October 8, 2009

    What is neural fatigue?

    Most athletes have felt muscular fatigue, usually burning of the muscles from a longer set of resistance training or an intense run of greater duration. But not all fatigue is easily noticeable; particularly amongst the more elite athletes that train at Sparta.

    Have you ever felt like you just couldn’t jump high on a certain day? Or felt unusually slow during an agility movement? You probably experienced neural fatigue, you just did not know why this often ignored phenomenon occurred or how to prevent it.

    If the body is a car, then the nervous system is the driver. The nervous system is a network of nerves that transmits sensory impulses (signals) from the brain to the muscles by way of the spinal cord. The nervous system, aside from directing every function of the body, ranging from hormones to heart function, also governs all voluntary movement by alternating the action of muscular contraction and relaxation. In a review out of the University of Queensland, Neural Fatigue (NF) was defined as an involuntary reduction in voluntary activation.

    Unfortunately, scientists are currently unsure on the exact cause of NF, though the most likely culprit is a combination of factors. The major theories include, but are not limited to, decreased reflexes (think slower reactions), muscle damage causing impaired function (jumping lower in the last game of a tournament), and decreased athlete motivation.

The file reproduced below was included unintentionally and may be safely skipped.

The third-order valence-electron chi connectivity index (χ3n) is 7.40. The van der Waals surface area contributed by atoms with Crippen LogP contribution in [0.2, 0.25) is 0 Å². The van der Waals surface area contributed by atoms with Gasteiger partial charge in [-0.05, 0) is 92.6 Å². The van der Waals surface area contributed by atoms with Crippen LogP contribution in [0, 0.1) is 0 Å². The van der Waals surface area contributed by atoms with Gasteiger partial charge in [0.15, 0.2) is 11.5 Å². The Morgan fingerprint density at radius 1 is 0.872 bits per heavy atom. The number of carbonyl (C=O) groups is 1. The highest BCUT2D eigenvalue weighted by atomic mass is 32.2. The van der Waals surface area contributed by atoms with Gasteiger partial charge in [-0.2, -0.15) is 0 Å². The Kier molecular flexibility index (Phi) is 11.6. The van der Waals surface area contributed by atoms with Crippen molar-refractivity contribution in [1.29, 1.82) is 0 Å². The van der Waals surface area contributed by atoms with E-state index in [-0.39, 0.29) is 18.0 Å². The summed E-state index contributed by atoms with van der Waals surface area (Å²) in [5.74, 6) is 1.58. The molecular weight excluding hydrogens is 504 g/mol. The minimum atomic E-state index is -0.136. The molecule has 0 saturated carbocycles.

Similar to our previous recommendations, training should always seek to prevent rather than treat conditions, especially NF. At Sparta, we have a 70 yard track and turf field right next to our weightlifting platforms, allowing for the combination of high intensity movements to build up an athlete’s tolerance to NF.

    However, these high intensity movements must be planned prudently because the duration and frequency of these activities, as opposed to the intensity (speed or weight), is the major contributor to NF. At Sparta, we only do explosive lifts and jumping one day each week, allowing 6 days of recovery in between bouts. During the season, we eliminate these more intense exercises completely in favor of workouts that maintain strength levels through simple movements, such as a squat, and promote recovery through our soft tissue therapy.

    So keep that high intensity in your workouts by targeting the speed of movement, just make sure you plan ahead to so you don’t get slower by going fast.

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